not have such plans. We received a variety of responses (all punctuation and
spelling preserved as written, answers anonymized where indicated):
Although I work full-time hours (usually), I am classified as a part-time
employee. My employer would match contributions to a retirement plan,
if I made any; however, I simply don’t make enough money for that to
be feasible. I live paycheck-to-paycheck—all my income goes to (barely)
cover my basic living expenses.
I always have been under employed since deciding to be a trans
person. I have not earned above the poverty line for the last 10 years so
there just is no cash left.
Because it takes almost everything that I make to survive. That was
really a stupid question!
I don’t make enough money to even live. letalone retire.
I don’t make enough money to get by day-to-day. Saving for the future
is just not an option right now. I used to have savings pre-transition and
EOL, Chronic Illness, and Trans-Identities 13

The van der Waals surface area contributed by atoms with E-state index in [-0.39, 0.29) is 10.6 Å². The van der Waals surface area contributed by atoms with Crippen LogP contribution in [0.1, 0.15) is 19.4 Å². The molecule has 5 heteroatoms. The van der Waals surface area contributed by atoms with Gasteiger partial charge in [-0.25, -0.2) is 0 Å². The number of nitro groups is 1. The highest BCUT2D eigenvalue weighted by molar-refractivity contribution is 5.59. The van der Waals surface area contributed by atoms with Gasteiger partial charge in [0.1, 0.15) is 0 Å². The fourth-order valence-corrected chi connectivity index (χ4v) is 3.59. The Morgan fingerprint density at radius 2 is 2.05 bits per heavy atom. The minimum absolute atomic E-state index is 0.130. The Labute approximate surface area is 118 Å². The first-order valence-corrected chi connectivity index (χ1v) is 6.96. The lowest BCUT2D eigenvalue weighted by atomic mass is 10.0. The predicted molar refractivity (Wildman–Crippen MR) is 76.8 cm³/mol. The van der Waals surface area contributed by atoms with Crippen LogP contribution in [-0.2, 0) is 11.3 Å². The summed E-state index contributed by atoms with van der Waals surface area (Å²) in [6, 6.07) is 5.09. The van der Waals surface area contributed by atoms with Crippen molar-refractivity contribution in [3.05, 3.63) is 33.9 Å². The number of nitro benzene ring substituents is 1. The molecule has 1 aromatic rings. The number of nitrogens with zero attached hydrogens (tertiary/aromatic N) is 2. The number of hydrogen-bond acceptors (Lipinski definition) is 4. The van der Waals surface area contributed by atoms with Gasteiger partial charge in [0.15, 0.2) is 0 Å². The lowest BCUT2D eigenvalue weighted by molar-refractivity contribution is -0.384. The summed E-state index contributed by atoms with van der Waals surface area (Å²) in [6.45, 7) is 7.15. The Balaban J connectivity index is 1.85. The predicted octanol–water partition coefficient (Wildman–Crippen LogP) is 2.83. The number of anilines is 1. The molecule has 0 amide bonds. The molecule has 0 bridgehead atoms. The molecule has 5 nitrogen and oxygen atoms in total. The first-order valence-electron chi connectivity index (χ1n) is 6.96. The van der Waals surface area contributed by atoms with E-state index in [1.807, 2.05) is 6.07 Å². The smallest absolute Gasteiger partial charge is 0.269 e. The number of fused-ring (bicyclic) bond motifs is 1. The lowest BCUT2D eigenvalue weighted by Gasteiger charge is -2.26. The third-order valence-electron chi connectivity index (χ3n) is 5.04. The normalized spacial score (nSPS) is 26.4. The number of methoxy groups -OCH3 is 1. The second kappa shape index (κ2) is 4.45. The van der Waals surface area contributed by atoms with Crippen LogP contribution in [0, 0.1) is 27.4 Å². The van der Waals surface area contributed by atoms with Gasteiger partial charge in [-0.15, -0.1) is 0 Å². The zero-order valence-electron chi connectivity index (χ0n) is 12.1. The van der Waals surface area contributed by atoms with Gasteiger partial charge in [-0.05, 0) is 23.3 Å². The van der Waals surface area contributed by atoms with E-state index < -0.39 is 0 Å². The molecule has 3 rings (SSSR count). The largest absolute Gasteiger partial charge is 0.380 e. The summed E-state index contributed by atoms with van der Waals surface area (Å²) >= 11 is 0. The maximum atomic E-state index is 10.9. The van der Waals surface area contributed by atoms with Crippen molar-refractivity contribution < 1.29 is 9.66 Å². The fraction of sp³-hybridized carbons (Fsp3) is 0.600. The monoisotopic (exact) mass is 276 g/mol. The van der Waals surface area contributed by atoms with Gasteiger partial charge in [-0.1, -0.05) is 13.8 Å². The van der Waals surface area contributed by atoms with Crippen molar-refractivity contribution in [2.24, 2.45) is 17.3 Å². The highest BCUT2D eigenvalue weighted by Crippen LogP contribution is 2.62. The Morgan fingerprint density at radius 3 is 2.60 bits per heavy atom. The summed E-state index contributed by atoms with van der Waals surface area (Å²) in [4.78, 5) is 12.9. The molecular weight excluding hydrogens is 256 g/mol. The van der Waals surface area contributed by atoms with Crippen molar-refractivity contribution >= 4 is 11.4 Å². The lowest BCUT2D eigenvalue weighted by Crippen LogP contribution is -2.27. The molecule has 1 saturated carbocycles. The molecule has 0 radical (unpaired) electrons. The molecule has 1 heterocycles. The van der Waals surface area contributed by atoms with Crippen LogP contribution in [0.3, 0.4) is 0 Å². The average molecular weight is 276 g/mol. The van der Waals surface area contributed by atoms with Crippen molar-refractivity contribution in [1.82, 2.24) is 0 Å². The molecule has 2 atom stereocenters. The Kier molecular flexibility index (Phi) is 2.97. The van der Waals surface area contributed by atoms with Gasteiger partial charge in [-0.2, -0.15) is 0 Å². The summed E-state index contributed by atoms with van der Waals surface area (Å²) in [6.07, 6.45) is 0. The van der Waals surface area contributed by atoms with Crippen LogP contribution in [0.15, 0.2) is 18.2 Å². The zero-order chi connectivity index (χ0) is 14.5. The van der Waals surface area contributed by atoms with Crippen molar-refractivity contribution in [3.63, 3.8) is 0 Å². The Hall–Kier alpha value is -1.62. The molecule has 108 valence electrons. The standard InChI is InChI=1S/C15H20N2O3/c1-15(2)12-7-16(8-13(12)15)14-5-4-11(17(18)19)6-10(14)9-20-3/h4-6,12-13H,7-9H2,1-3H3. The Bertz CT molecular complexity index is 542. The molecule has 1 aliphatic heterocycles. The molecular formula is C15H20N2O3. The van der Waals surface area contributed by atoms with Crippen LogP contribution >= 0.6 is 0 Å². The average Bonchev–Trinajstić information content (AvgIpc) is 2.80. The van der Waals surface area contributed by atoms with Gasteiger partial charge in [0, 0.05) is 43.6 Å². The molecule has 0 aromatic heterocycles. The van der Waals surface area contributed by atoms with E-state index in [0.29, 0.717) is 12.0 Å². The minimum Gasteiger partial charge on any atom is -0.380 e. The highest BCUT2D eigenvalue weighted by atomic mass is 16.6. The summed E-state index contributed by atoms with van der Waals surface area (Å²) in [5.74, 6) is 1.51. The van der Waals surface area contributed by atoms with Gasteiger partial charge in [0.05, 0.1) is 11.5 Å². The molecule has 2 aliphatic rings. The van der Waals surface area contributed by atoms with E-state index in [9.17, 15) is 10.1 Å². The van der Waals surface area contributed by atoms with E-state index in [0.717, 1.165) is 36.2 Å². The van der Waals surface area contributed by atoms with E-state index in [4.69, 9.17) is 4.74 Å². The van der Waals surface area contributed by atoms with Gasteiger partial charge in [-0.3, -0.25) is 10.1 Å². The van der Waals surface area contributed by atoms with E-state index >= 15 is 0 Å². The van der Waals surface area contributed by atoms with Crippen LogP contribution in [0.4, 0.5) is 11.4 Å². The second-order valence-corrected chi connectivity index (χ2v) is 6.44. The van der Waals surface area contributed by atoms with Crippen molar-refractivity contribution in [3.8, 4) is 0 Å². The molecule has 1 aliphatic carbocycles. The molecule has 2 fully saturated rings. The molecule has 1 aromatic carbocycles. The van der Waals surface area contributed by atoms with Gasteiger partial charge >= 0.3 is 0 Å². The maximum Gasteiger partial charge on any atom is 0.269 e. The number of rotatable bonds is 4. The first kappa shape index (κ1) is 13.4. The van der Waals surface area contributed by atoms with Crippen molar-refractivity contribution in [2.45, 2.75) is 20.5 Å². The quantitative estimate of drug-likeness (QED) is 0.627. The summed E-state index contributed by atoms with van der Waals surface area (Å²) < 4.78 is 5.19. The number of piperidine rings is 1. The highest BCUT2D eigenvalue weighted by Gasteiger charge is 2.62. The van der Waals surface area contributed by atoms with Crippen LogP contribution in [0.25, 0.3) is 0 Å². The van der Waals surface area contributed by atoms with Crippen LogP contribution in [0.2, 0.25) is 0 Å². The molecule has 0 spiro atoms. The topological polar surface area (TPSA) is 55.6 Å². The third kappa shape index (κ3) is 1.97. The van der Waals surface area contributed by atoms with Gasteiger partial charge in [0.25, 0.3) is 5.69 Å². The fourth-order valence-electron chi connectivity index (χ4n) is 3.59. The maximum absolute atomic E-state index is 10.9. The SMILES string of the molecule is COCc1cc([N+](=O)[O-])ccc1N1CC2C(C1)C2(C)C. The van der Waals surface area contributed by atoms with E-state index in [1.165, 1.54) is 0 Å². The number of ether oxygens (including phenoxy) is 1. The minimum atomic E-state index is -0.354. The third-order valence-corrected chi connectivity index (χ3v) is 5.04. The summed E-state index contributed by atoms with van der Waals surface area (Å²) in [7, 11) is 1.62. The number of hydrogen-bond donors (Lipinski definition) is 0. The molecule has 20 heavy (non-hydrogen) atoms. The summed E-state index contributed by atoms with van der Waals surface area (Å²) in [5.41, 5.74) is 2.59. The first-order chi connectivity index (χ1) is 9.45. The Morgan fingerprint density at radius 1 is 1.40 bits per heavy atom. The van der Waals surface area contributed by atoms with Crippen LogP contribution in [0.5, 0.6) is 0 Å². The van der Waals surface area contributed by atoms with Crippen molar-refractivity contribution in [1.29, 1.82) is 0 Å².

as soon as I came out as transgender within my little redneck town,
everyone stopped supporting me and my business and I ate through my
$10,000 savings within the first six months.
I have been let go/pushed out of various jobs, initially as a woman
for being too masculine and dyke-y, then as a man, for being trans/FTM.
I presently have no income. I did for many years, but am now deal-
ing with significant fibromyalgia and may need to apply for disability. I
have no income. My wife provides for me from her paycheck and retire-
ment monies. I spent the retirement money I had to pay medical bills
when I had no insurance. I have $4,000 left—if I die before retirement,
my wife can use it to have me cremated and for a memorial gathering,
etc.—because I am unable to get life insurance, due to being intersex
and transsexual. I was told my “partially female medical history—birth
to 35-years-old” means I could only be offered a female policy, even
though that would be fraud. (I’m 46 now.) I won’t try to get away with
anything illegal.